The Health and Social Care Act 2012 resulted in the most profound set of changes in the NHS’s history. Labour has condemned the reforms, but has not given details as to how they would structure the NHS in the future.

In his speech, shadow health secretary Andy Burnham underlined the need for more integrated care, on which there is considerable consensus among the political class and in the NHS, but if he continues to see the NHS as the preferred provider of service, what does he see as the role of other providers?

The central message from the Conservatives, like Labour, was that the NHS is safe in their hands. Like Labour, this message was underlined by pledges of increased spending. While this is a time-honoured tradition, in the current fiscal environment the promises take on extra significance. Here the promise by the prime minister was that NHS spending would be ring-fenced and “not a penny cut”. How this would translate into actual real terms increases was not forthcoming, but the coalition’s current pledge is to maintain real-terms growth in NHS spending.

On increasing productivity, little was said. Health secretary Jeremy Hunt was quick to point out the value of using independent sector and charities to provide NHS-funded services, suggesting that this policy direction will be maintained at least. But most of Hunt’s comments were about the quality of care. He, like Burnham, stressed the need for integrated health and social care, pointing out initiatives such as the Better Care Fund, which was set up with £3.8bn to drive this agenda.

Improved access to care also featured the promise of GPs providing “8am-to-8pm care” seven days a week by the end of the next parliament. Such a promise is fine in theory, but with not nearly enough money to deliver this, and health chiefs arguing the system is already at breaking point, what will the potential increase in demand cause and how will it look in practice?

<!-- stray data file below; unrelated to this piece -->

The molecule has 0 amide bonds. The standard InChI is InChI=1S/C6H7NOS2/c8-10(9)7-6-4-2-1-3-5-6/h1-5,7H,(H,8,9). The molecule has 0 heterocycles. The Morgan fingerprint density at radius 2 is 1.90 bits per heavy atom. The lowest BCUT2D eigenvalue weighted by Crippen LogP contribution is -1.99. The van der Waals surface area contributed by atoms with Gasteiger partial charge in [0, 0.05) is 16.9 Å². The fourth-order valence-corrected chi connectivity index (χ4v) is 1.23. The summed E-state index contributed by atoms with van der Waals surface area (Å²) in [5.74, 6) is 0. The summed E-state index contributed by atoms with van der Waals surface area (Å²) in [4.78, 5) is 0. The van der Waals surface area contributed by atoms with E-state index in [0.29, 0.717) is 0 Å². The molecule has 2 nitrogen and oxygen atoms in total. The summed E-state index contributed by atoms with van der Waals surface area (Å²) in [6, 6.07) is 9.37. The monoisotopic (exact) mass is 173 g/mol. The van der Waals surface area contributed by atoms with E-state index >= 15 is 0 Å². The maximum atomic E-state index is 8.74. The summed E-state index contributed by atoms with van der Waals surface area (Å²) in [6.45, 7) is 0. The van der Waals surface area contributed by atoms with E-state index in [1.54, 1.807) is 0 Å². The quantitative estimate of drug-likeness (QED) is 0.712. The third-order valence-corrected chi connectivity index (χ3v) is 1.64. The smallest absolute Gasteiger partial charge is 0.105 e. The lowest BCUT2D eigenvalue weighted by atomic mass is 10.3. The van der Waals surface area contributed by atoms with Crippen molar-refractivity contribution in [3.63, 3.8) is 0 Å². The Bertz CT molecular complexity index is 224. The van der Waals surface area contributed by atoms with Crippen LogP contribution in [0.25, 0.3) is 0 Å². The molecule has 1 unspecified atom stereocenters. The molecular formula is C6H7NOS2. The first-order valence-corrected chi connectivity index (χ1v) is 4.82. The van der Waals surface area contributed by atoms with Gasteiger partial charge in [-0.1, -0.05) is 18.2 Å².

Omissions tell us something too

So while the speeches contained crowd-pleasers and clues as to thinking, they were more notable for what they did not say than for what they did. And we have yet to see whether or what the Liberal Democrats propose for the NHS when their party conference kicks off on Saturday.

As argued in our recent report More than money: closing the NHS quality gap, any move to increase funding above and beyond inflation is certainly part of the mix for securing the future of the NHS. But there also needs to be a new transformation fund to support changes in the way that care is delivered.

But money alone is not enough – supporting capability for healthcare providers to deliver integrated care is also needed. Such support might include building skills in basic management, change management, and improving skills and analysis, all with the objective of improving quality and efficiency. Further to this, there needs to be a candid dialogue between politicians, the public and the NHS about the challenges the services is facing, and why significant change is needed now.